A 34-year-old black woman from the Midwest (born in Ghana) has a recent history of nausea/vomiting, serum Ca2+ level of >14 mg/dL (normal limit = 8.9-10.1 mg/dL), and low-normal PTH levels. She improved with corticosteroids. Soon after (while on steroids), she developed a vesicular rash on her buttocks that tested positive for HSV-2. Despite treatment, the rash proceeded down her legs (Figure 1). Brain MRI showed enhancement in her meninges and pons. PET scan showed moderate uptake in her inguinal lymph nodes. As her work-up was pending, she suffered brief bradycardic spells with loss of consciousness and then arrested. During her unsuccessful resuscitation, she had frank blood coming out of her NG tube and a bedside hematocrit of 16% (normal limit = 34.9-44.5%). Autopsy revealed hemoperitoneum (>2 L) and intrapulmonary hemorrhage without a clear source. She had atypical cells involving her meninges/brain, inguinal lymph nodes, liver, lung, kidney, and rectum (Figure 2). Her bone marrow was unremarkable, and peripheral blood showed 2% involvement by atypical cells. These atypical cells were positive for CD3 and CD4 and negative for CD7, CD8, CD20, CD21, and CD30.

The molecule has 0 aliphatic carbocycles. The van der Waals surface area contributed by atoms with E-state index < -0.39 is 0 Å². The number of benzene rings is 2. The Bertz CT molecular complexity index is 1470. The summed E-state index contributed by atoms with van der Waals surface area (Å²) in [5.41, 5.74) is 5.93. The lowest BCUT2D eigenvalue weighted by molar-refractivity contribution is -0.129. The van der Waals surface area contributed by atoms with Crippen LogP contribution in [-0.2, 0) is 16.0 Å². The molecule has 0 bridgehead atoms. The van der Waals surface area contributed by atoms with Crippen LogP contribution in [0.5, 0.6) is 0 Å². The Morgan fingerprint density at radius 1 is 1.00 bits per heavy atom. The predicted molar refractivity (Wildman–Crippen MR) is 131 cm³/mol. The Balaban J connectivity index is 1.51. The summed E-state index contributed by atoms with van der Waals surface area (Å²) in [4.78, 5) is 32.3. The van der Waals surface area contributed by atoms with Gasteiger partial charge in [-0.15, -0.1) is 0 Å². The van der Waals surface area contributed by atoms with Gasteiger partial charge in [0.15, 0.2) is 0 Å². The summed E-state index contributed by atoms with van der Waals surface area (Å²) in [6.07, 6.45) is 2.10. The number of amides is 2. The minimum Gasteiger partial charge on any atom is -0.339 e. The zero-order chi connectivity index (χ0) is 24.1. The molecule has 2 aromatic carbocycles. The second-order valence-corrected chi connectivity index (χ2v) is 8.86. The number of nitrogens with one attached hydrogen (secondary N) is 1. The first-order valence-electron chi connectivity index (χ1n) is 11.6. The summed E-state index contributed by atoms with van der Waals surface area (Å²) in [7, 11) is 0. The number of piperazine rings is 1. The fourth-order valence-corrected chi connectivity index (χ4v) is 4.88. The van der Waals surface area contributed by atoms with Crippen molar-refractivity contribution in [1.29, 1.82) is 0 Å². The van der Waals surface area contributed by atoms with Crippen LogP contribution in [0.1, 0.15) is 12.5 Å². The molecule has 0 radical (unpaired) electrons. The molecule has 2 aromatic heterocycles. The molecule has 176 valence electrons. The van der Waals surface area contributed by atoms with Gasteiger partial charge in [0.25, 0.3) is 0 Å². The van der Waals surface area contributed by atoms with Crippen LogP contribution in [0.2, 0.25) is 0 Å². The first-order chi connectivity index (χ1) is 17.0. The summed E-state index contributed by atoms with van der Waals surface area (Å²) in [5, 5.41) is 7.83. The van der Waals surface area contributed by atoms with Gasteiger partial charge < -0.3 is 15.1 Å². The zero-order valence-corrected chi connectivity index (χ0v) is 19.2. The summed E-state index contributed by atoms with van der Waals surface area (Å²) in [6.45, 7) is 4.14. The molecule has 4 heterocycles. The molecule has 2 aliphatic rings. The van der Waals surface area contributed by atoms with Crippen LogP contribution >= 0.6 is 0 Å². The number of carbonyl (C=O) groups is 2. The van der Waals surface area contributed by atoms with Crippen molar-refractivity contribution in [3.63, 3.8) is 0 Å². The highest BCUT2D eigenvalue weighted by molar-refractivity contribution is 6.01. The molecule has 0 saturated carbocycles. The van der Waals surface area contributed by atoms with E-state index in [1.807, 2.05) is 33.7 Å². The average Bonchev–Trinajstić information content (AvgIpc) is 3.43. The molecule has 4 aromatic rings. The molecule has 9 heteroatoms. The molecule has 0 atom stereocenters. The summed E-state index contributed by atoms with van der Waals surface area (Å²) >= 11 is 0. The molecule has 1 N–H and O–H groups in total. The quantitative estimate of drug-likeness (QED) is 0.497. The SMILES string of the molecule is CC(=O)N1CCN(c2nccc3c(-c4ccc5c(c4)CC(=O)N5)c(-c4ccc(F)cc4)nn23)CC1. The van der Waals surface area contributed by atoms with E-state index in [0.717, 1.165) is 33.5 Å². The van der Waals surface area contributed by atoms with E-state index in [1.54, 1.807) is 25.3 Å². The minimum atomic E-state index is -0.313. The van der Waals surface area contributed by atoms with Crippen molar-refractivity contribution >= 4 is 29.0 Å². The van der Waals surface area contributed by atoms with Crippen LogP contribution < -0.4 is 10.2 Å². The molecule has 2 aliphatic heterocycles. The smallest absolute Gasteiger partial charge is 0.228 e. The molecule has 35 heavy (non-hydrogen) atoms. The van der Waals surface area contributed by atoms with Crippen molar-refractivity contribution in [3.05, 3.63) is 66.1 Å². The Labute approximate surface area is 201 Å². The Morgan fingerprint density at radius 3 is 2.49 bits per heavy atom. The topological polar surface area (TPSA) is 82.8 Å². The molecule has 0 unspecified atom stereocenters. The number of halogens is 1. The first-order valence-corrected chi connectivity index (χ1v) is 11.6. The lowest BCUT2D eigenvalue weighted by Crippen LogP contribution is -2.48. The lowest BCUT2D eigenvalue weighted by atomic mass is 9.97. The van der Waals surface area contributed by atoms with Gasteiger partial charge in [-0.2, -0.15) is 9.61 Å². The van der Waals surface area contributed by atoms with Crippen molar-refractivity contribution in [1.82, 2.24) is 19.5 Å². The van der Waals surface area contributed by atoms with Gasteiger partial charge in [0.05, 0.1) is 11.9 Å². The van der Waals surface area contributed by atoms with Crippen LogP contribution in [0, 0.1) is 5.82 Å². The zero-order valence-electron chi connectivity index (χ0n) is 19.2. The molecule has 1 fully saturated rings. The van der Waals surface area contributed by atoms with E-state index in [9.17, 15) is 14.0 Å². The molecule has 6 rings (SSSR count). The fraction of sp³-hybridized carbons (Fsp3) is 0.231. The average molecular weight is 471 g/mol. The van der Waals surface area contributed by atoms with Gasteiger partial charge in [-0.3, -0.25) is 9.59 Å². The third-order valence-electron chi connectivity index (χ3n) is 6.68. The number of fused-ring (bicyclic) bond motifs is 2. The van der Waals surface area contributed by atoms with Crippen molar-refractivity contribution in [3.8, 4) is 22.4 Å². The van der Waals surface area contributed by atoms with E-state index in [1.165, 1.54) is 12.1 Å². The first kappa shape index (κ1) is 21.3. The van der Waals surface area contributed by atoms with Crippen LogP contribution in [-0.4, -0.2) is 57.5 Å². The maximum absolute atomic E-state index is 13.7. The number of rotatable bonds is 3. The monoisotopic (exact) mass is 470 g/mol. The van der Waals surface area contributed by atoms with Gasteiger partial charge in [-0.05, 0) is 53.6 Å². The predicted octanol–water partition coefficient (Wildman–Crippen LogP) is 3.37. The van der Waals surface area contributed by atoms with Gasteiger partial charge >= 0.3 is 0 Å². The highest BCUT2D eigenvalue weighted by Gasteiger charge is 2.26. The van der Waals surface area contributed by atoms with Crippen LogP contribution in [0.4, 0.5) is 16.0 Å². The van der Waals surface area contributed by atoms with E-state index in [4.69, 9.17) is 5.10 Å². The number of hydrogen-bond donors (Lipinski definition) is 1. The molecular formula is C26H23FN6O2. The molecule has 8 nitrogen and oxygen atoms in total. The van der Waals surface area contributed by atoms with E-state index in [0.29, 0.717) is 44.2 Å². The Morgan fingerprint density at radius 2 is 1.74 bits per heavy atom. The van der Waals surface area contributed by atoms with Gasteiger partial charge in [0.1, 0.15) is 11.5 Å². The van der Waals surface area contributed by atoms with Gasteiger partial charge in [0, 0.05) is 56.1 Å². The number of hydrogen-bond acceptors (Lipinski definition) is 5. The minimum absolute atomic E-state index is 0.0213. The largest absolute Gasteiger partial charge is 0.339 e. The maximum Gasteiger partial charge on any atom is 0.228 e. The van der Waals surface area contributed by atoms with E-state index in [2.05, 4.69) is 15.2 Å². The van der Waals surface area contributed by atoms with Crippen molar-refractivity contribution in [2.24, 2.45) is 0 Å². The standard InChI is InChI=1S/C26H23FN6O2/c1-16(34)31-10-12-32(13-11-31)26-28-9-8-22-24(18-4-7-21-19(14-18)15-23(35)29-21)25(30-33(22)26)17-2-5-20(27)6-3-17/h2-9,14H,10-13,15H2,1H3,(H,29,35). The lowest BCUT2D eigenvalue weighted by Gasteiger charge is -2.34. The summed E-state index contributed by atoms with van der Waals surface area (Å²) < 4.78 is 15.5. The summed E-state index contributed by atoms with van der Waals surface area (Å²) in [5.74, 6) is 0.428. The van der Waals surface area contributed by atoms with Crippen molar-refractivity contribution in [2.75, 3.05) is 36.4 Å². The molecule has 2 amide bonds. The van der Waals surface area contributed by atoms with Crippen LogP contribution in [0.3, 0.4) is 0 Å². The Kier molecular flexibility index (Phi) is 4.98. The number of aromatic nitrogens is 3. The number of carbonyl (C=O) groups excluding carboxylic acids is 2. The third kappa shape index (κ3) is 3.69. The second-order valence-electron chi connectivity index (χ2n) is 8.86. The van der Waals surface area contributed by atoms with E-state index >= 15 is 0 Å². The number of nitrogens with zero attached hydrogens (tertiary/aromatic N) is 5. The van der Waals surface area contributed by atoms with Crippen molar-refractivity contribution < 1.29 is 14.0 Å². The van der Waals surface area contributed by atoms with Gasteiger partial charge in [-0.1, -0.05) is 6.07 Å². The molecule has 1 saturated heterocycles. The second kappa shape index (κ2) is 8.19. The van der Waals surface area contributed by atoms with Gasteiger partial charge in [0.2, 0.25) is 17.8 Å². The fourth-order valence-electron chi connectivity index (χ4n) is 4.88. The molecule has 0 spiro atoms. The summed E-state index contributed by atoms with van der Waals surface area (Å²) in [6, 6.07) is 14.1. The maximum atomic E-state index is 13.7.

Justin Juskewitch, M.D., Ph.D.
Resident, Division of Anatomic and Clinical Pathology
Mariam (Priya) Alexander, M.D.
Consultant, Division of Anatomic Pathology
Assistant Professor of Laboratory Medicine and Pathology,
Mayo Clinic College of Medicine